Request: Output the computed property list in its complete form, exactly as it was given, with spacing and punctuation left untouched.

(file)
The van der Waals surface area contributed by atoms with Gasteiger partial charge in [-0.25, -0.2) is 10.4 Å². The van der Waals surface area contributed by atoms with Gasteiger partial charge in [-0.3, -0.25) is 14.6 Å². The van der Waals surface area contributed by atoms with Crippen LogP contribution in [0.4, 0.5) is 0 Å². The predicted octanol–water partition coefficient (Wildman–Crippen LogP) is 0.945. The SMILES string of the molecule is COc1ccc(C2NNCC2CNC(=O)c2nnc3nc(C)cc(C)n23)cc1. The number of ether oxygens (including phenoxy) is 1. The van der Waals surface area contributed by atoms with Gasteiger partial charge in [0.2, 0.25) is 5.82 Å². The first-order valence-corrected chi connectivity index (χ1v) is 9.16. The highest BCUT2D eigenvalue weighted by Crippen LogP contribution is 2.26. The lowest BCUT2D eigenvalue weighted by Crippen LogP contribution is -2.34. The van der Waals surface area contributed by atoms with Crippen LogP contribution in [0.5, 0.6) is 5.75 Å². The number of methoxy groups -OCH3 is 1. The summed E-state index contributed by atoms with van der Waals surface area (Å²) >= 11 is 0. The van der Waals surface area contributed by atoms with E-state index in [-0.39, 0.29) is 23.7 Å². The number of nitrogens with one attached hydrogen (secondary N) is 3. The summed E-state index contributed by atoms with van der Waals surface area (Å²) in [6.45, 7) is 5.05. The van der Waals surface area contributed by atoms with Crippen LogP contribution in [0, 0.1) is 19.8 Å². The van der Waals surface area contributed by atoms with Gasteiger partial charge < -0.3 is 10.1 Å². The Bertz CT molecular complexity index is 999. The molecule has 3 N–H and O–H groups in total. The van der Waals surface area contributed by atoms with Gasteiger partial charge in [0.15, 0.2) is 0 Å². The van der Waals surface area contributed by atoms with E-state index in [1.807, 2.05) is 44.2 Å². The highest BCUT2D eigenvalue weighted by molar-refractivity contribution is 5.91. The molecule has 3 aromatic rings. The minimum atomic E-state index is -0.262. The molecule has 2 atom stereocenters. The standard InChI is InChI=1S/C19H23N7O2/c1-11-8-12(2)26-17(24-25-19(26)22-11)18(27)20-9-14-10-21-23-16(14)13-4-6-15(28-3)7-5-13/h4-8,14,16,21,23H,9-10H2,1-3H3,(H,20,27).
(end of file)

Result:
The van der Waals surface area contributed by atoms with Gasteiger partial charge in [-0.25, -0.2) is 10.4 Å². The van der Waals surface area contributed by atoms with Gasteiger partial charge in [-0.3, -0.25) is 14.6 Å². The van der Waals surface area contributed by atoms with Crippen LogP contribution in [0.4, 0.5) is 0 Å². The predicted octanol–water partition coefficient (Wildman–Crippen LogP) is 0.945. The SMILES string of the molecule is COc1ccc(C2NNCC2CNC(=O)c2nnc3nc(C)cc(C)n23)cc1. The number of ether oxygens (including phenoxy) is 1. The van der Waals surface area contributed by atoms with Gasteiger partial charge in [0.2, 0.25) is 5.82 Å². The first-order valence-corrected chi connectivity index (χ1v) is 9.16. The highest BCUT2D eigenvalue weighted by Crippen LogP contribution is 2.26. The lowest BCUT2D eigenvalue weighted by Crippen LogP contribution is -2.34. The van der Waals surface area contributed by atoms with Crippen LogP contribution in [0.5, 0.6) is 5.75 Å². The number of methoxy groups -OCH3 is 1. The summed E-state index contributed by atoms with van der Waals surface area (Å²) >= 11 is 0. The van der Waals surface area contributed by atoms with E-state index in [-0.39, 0.29) is 23.7 Å². The number of nitrogens with one attached hydrogen (secondary N) is 3. The summed E-state index contributed by atoms with van der Waals surface area (Å²) in [6.45, 7) is 5.05. The van der Waals surface area contributed by atoms with Crippen LogP contribution in [0, 0.1) is 19.8 Å². The van der Waals surface area contributed by atoms with Gasteiger partial charge < -0.3 is 10.1 Å². The Bertz CT molecular complexity index is 999. The molecule has 3 N–H and O–H groups in total. The van der Waals surface area contributed by atoms with Gasteiger partial charge in [0.15, 0.2) is 0 Å². The van der Waals surface area contributed by atoms with E-state index in [1.807, 2.05) is 44.2 Å². The highest BCUT2D eigenvalue weighted by molar-refractivity contribution is 5.91. The molecule has 3 aromatic rings. The minimum atomic E-state index is -0.262. The molecule has 2 atom stereocenters. The standard InChI is InChI=1S/C19H23N7O2/c1-11-8-12(2)26-17(24-25-19(26)22-11)18(27)20-9-14-10-21-23-16(14)13-4-6-15(28-3)7-5-13/h4-8,14,16,21,23H,9-10H2,1-3H3,(H,20,27).